.then(() => Promise.resolve(driver.getTitle()))
      .then(title => title.should.equal('Mark Birbeck\'s Blog'))

To make this wrapping easier, I’ve created the webdriver-mocha module which amongst other things, wraps all of the WebDriver commands with ‘proper’ promises and therefore allows this more direct syntax.

Note that doing this wrapping makes it possible to use Chai as Promised, which won’t work with the promises that WebDriver is using. It also means that we can take advantage of a key benefit of Mocha which is that if a test returns a promise then Mocha will handle rejections. This means we can dispense with calling done() to terminate the test, and avoid the need to provide the catch() handler.

Easy Inclusion in Mocha

Rather than having to declare the imports and variables for WebDriver at the top of each test file, we’d like to incude them as globals to Mocha. The webdriver-mocha module also facilitates that, making driver, By and until available.

Note that since this module takes responsibility for creating driver it also takes responsibility for calling driver.quit() when all tests are complete.

An Example

The example we began with can now be expressed like this:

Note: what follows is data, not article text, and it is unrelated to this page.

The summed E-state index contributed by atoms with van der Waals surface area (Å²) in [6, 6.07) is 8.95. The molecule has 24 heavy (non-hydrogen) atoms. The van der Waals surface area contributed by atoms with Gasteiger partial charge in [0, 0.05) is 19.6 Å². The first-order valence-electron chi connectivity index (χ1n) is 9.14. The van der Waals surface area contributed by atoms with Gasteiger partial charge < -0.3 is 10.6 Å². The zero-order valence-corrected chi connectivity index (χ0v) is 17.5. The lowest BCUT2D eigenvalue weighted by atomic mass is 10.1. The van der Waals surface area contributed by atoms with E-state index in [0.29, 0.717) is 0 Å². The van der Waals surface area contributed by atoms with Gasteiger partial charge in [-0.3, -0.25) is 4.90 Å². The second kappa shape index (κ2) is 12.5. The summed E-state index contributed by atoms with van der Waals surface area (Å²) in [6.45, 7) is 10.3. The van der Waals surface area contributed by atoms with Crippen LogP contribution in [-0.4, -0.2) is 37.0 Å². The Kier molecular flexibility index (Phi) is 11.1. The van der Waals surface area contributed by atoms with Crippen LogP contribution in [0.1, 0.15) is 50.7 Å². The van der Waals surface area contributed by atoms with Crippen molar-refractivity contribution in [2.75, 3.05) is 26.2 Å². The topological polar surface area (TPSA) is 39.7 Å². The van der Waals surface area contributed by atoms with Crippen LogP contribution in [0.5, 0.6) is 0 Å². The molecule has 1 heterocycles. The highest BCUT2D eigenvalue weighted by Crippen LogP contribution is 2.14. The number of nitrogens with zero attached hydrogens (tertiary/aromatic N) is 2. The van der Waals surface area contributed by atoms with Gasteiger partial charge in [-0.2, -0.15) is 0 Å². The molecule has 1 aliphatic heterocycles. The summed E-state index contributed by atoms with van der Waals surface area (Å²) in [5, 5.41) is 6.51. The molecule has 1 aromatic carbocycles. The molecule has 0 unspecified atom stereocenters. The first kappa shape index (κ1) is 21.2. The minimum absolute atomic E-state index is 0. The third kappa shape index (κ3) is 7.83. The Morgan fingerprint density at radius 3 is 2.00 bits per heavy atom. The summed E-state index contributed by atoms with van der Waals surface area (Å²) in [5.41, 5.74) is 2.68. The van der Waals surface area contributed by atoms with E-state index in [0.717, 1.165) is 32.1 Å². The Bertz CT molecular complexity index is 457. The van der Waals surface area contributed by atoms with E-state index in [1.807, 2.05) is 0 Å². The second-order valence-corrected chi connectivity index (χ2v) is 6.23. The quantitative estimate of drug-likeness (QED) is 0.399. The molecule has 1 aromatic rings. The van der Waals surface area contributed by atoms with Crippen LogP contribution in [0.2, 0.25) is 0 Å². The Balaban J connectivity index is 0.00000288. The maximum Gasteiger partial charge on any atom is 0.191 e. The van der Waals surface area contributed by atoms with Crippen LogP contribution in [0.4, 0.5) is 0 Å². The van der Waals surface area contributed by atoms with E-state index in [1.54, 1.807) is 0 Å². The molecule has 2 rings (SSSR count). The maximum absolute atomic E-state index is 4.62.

var chai = require('chai');


describe('my blog', () => {
  it('should navigate to post', () => {
    return driver.get('')
      then(title => title.should.equal('Mark Birbeck\'s Blog'))
    .then(() =>
        By.linkText('A Mixin Approach to Material Design Lite Using Sass')
      .should.eventually.equal('A Mixin Approach to Material Design Lite Using Sass')

Note the addition of Chai as Promised as an alternative way to test the promises, the removal of driver.quit(), and – thanks to the return statement at the start of the test – the omission of the two done() handlers.

Loading the webdriver-mocha module has given us:

  • access to driver, By and until in exactly the same way as many snippets of code to be found on the web, making it easy to include them, and;
  • the use of ‘proper’ promises on the commands, improving the integration with other libraries that use promises, such as Chai as Promised, and of course Mocha itself.

More Information

The module is available on NPM as webdriver-mocha.